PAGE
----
• Each of the subsets of images, such as the first subset 51, are assigned and associated with a file identifier, such as file identifier 30. File identifier 30 may be a file name for the subset, or may be a header or other data information embedded as data within the file. In the example of FIG. 1, the file identifier 30 for the first subset of images 51 is the same as the animation name “A”. Each subsequent subset of images is a sequential variation of this name. For example, the second subset of images 52 would be identified with “A2”. It will be understood that other naming and identification arrangements are well known and may be used consistent with this disclosure.
  • Each of the sets of images is thereby associated with a file identifier and an action instruction. The combination of the set of images, the file identifier, and the action instruction form animation segment files 21. In the example of FIG. 1, each of the segment files includes a list of filenames for identifying the images in an animation segment. However, it will be understood that the segment file alternatively could be constructed to hold the graphical information for the images as well.
  • As generally described above, the action instruction may be either a call back instruction 34 for linking the segment files together, or may provide an end of file indicator 35 for the final set of images 53. For each of the segment files, other than the final segment file 27, the call back instruction 34 indicates the file identifier for the next sequential segment file. For example, FIG. 1 shows that the first segment file 23 has a call back instruction 34 of “A2”. This call back identifier, therefore, indicates the file identifier for the next sequential segment file. In this case, the second segment file 25 has a file identifier of “A2”. In this way, the call back indicators and file identifiers act to link together the segment files in sequential order. The final subset 27 includes an action indicator 35 in the file for informing the animation engine 14 that the last image of the animation has been displayed. It will be appreciated that other ways of identifying the end of file may be used.
  • The animation engine 14 also received the request for animation 15. The request may be received at the same time the batch process receives the request, or may be delayed. Also, the instruction to play the animation may be generated by a source different then the source directing the batch processor. For example, one event may cause the batch processor to prepare the segment files 21, while a later event may trigger the animation engine 14 to begin displaying the animation.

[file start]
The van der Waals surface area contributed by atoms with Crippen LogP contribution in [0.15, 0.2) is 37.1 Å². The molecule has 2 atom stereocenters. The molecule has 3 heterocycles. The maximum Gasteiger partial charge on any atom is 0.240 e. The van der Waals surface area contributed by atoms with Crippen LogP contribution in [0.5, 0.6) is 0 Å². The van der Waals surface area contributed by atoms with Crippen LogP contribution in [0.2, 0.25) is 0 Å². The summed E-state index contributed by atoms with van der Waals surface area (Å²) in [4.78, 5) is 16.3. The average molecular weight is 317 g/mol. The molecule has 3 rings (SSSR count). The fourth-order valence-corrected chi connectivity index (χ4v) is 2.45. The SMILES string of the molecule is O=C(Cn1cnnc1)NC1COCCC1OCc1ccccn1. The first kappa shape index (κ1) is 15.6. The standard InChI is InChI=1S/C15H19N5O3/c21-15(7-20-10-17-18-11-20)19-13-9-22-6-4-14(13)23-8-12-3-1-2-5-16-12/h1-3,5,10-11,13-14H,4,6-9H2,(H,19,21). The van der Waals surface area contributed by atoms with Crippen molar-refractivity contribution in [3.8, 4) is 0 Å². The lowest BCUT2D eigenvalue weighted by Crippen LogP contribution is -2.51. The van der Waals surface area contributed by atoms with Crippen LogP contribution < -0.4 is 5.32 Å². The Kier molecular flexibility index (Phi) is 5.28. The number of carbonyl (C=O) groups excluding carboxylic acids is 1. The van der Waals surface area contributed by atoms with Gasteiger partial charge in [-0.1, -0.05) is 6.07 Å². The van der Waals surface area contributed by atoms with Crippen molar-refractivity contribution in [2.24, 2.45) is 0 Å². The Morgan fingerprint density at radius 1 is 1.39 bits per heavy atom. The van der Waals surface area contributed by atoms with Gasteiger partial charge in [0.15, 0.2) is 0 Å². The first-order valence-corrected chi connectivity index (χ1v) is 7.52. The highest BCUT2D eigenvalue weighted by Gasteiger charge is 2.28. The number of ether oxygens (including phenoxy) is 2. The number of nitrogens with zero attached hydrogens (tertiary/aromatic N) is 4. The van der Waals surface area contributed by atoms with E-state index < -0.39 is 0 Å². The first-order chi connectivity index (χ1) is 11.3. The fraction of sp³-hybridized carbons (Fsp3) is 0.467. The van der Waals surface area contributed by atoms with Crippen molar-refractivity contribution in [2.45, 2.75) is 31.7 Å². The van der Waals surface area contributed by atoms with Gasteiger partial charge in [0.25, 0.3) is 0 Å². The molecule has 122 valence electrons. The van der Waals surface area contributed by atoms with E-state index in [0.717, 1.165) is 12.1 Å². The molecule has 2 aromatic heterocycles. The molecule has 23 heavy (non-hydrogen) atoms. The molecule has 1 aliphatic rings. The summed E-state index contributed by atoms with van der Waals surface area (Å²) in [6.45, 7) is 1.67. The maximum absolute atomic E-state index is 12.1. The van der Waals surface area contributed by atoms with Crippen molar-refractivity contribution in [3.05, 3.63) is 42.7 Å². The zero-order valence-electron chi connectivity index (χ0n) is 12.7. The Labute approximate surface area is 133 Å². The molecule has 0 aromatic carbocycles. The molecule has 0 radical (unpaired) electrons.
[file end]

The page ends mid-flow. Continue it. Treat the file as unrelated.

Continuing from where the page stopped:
• The animation engine 14 waits at least until the first segment file 23 has been defined by the batch process. Depending on processor power and required response times, the animation engine may wait until the batch process 18 has completed defining all the segment files 21, or may proceed with displaying the animation prior to the completion of the batch process. It will also be appreciated that batch process 18 may be completed at a different time then when the animation is to be viewed. For example, the batch process 18 may be used to predefine the segment files 21, and to store the segment files in the local device. In another example, batch process 18 may preprocess often used animations, or animations that are expected to be used in the near future. For way of illustration, if a user is currently on a voice telephone call, the batch processor may pre-prepare an animation that will be displayed when the user ends the call. In this way, the segment files are available for immediate use by the animation engine as soon as the user disconnects the call. It will be understood that many timing relationships between the batch process and the animation engine may be used consistent with this disclosure.